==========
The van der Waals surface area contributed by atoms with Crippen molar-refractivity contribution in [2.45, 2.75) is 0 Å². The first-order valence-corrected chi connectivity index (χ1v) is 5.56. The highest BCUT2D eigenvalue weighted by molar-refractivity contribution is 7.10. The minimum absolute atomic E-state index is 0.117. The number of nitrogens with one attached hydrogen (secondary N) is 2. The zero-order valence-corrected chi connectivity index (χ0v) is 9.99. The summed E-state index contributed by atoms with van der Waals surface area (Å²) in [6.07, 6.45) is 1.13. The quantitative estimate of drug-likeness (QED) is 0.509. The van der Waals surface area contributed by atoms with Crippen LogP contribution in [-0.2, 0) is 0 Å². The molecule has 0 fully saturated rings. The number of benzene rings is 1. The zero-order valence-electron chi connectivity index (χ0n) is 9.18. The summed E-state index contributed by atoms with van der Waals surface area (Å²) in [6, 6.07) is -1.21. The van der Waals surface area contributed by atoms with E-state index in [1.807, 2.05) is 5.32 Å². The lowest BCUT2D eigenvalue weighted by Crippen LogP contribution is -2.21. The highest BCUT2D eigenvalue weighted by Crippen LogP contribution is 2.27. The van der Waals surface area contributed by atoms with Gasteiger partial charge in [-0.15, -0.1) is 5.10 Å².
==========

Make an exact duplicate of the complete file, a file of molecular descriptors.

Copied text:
The van der Waals surface area contributed by atoms with Crippen molar-refractivity contribution in [2.45, 2.75) is 0 Å². The first-order valence-corrected chi connectivity index (χ1v) is 5.56. The highest BCUT2D eigenvalue weighted by molar-refractivity contribution is 7.10. The minimum absolute atomic E-state index is 0.117. The number of nitrogens with one attached hydrogen (secondary N) is 2. The zero-order valence-corrected chi connectivity index (χ0v) is 9.99. The summed E-state index contributed by atoms with van der Waals surface area (Å²) in [6.07, 6.45) is 1.13. The quantitative estimate of drug-likeness (QED) is 0.509. The van der Waals surface area contributed by atoms with Crippen LogP contribution in [-0.2, 0) is 0 Å². The molecule has 0 fully saturated rings. The number of benzene rings is 1. The zero-order valence-electron chi connectivity index (χ0n) is 9.18. The summed E-state index contributed by atoms with van der Waals surface area (Å²) in [6, 6.07) is -1.21. The van der Waals surface area contributed by atoms with E-state index in [1.807, 2.05) is 5.32 Å². The lowest BCUT2D eigenvalue weighted by Crippen LogP contribution is -2.21. The highest BCUT2D eigenvalue weighted by Crippen LogP contribution is 2.27. The van der Waals surface area contributed by atoms with Gasteiger partial charge in [-0.15, -0.1) is 5.10 Å².